Follow the Colors Around NSLS-II

The National Synchrotron Light Source II will have x-ray beamlines 10,000 times more intense than their predecessors across the street, but that’s not the only thing about NSLS-II that will be brighter than its older cousin.

Each of the five sections of the facility, anchored by a laboratory-office building on the outside of the ring, has been designated a color that runs through each building on accent walls, furniture, and cubicles, and even finds its way into details inside the ring.

From above, NSLS-II looks a bit like a gear in a clock, with the five laboratory-office buildings (LOBs) making up the notches. From the outside, the colors are already apparent, with a ribbon of paint marking each office building. LOBs 1 through 5 will be colored red, blue, yellow, green, and then orange moving clockwise around the ring from the northern-most entrance.

Red signals Bldg. 741

Red signals Bldg. 741, the first lab-office building (LOB) in the set of five LOBs notched clockwise around the exterior of the NSLS-II ring.

Red? You’re in Bldg. 741.

The interior of each LOB will have unique color accents. Red? You’re in Bldg. 741.

“Part of the idea is that it’s a light source, so we tapped into the ROYGBIV of the visible light spectrum for the color scheme,” said Martin Fallier, Director of Facilities Division for the Photon Sciences Directorate.

This rainbow of muted colors was included in the design by architecture firm HDR, Inc., for the new Photon Sciences home base, but the color scheme is not just for decoration; it serves as a crucial navigation tool.

“When you’re in there walking around, it can be confusing,” said Diane Hatton, Directorate Chief Operating Officer for Photon Sciences. The experimental floor is one large ring that looks similar from every point in the building, so several design elements aim to help locate you when you’re inside.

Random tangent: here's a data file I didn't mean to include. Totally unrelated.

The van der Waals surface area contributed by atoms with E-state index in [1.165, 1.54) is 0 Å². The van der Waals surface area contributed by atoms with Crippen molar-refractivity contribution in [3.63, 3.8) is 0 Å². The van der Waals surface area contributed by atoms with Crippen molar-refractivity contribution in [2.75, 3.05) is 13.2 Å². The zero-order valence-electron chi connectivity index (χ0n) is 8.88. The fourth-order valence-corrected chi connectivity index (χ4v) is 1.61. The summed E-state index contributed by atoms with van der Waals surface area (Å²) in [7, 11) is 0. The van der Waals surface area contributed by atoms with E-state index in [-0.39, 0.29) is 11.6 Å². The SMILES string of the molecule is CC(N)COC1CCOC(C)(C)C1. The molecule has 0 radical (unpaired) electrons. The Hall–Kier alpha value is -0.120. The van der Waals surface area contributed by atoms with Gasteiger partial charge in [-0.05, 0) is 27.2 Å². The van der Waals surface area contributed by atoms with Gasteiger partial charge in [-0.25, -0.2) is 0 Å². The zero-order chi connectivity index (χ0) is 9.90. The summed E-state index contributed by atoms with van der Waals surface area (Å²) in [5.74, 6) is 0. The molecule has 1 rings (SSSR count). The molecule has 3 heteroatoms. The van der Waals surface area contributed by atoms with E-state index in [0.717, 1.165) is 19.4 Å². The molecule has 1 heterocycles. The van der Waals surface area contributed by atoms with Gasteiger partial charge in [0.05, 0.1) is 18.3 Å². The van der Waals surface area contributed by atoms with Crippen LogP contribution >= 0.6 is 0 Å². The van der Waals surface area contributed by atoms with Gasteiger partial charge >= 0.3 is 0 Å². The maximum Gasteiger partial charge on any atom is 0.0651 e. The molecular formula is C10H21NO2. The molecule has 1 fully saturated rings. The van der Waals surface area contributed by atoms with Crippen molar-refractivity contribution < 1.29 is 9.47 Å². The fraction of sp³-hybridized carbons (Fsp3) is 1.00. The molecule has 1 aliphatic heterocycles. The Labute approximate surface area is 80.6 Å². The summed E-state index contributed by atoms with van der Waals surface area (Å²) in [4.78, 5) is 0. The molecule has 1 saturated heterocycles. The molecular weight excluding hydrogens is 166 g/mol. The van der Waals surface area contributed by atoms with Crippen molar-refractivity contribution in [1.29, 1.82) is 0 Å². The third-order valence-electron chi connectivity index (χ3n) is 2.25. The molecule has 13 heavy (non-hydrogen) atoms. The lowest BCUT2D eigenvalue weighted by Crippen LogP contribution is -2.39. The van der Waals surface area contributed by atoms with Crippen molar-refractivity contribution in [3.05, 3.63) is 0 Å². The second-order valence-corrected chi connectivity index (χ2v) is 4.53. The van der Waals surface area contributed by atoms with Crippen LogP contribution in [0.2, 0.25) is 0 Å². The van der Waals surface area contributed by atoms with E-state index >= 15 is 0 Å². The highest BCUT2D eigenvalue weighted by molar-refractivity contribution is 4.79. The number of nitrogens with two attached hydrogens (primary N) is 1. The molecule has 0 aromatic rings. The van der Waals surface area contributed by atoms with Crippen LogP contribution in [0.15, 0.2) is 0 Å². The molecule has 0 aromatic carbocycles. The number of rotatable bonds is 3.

Thoughtful details like subtle changes in the tint of the concrete walls, different colored paints on the railings of the mezzanine level, and colored column markers around the ring all help you determine your position in the building.

The signs on the columns look like a clock, showing where you are in the ring with an arrow as well as marking the number of the column. There are 120 columns in the entire ring, which puts column 30 at 3 o’clock, 60 at 6 o’clock, 90 at 9 o’clock and 120 at the main north entrance. Each of the five sections – or pentants – will house 12 beamlines, which will also be noted on the columns as they are installed in the coming years.

“This building is the future of the Lab,” said Ove Dyling, Assistant Director for Design of Conventional Facilities.

And the future is bright in more ways than one. Not only does the color scheme brighten the space with colors running through the corridors, but the office buildings themselves at NSLS-II are light, airy spaces. Windows line the 3-story-high ceilings in the open workspaces as well as the outer rows of offices. And the inner offices have doors that allow for access to hallways on either side of the room, which enforces the feeling of openness.

“We’re about to take occupancy of LOBs 1 and 3,” said Hatton, with buildings 4 and 5 being furnished later this winter. Move-in to the completed office buildings will begin once the furniture installation is complete, and though it’s still a few months away, it’s never too early to start planning, she said. “We’re encouraging people to starting cleaning up and planning for the move. Get ready!”

Chelsea Whyte

2012-3416  INT/EXT  |  Media & Communications Office

This is a print-friendly version of this feature. To see the full content, go to: